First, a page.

A fine example of this type is the new Central Hall of the Liverpool Wesleyan Mission, designed by Messrs. Bradshaw & Gass, of which a general view is given in Plate I., showing its architectural treatment and grouping, while a plan of its principal floor, that at the first-floor level, is illustrated in Fig. 1. It occurs on a somewhat restricted site, where two streets meet at an obtuse angle. Following what is the general custom with large buildings, the main axis is obtained by bisecting this angle, and off this axis the hall is planned. In its principal features it is in agreement with the general scheme of a longitudinal hall, except for the corridor behind the horseshoe arrangement of seats, which branches to right and left of a crush space at the landing of the main staircase. There is a main entrance at the floor level of the hall forming a corridor along the axis, but there are two other radial entrances off the corridor which can be approached either from the main staircase or from supplementary stairs at the corridor ends - or perhaps, more properly speaking, where the curved corridors join the straight corridors down either side, which lead at their extremities to vestries and to other entrances near the front of the auditorium. The central space of the hall is left open for movable seats, but the horseshoe back is arranged as a series of galleries with radiating passage ways to the entrances just mentioned, so that everyone seated on these galleries can have an unobstructed view of the stage, except such as are seated immediately behind the supporting piers to the gallery above. The hall narrows towards the stage, and is thus of the form which numberless experiments, from the times of the Greek theatre onwards, have shown to be the best for acoustic properties. Behind the platform there are retiring-rooms for performers, which communicate one with another and are reached on either side by special staircases. It is possible to pass direct from them either to the platform or to the hall, and indirectly by means of a few stairs to a classroom at the rear, or to vestries and other retiring-rooms - the term " vestry " being obviously used to mean any preparation room for the giving of performances, whether these be lectures, sermons, or concerts. The front of the building, hitherto undescribed, is given up to retiring-rooms approached both from the circular corridor and from the main staircase, and on one side to a small suite of offices for the committee and secretary, and on the other to the upper floors of shops and large tearooms, which it is intended to let off. The general scheme thus established on the first floor of horseshoe form, the space beneath the upper rows being utilised for cloak-rooms. The platform is also arranged with rising seats, having the upper rows just above the level of the bottom rows of the gallery; and the way by which this platform can be served, either from the floor of the hall as shown in Fig. 1 or from the gallery as shown in Fig. 2, and equally well from all the so-called vestries or retiring-rooms, is exceedingly clear, it being possible for persons to obtain easy access to the platform from all parts of the auditorium. Necessarily the staircases are continuous from top to bottom of the building, and the stairs are in short flights without winders, so as to afford the readiest possible means of exit in case of panic.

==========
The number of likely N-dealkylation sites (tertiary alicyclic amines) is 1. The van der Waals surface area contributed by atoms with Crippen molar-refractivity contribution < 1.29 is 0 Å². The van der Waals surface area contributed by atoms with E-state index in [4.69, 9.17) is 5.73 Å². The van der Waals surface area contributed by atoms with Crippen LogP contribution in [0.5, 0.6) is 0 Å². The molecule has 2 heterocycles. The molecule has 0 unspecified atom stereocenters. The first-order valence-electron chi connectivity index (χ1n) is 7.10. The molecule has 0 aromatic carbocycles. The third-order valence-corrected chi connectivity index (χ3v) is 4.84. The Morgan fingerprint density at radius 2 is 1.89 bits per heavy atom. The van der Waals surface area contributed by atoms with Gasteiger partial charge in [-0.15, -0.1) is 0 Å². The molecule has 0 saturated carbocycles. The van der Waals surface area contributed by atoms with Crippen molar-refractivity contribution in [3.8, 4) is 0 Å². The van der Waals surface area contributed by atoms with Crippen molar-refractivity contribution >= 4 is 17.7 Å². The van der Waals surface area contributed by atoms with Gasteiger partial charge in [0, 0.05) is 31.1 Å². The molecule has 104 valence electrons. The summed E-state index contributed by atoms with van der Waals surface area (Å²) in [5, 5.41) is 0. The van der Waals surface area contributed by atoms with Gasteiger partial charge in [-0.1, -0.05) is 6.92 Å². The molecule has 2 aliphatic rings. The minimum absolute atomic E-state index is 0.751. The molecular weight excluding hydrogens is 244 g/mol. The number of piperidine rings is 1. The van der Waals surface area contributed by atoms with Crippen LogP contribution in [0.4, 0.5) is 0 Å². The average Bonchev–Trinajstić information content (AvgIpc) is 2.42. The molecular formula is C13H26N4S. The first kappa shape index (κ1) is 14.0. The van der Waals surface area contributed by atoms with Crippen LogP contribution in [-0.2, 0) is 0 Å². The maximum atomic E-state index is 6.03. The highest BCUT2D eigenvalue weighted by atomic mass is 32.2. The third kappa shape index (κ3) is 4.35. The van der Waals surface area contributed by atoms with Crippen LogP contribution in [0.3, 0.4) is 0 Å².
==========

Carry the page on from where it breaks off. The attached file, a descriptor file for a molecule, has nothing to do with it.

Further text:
Fig. 1. Liverool Wesleyan Mission new central mau-renshaw street.
Fig. 2. Luiverpool Mission . new central mall-renshaw street.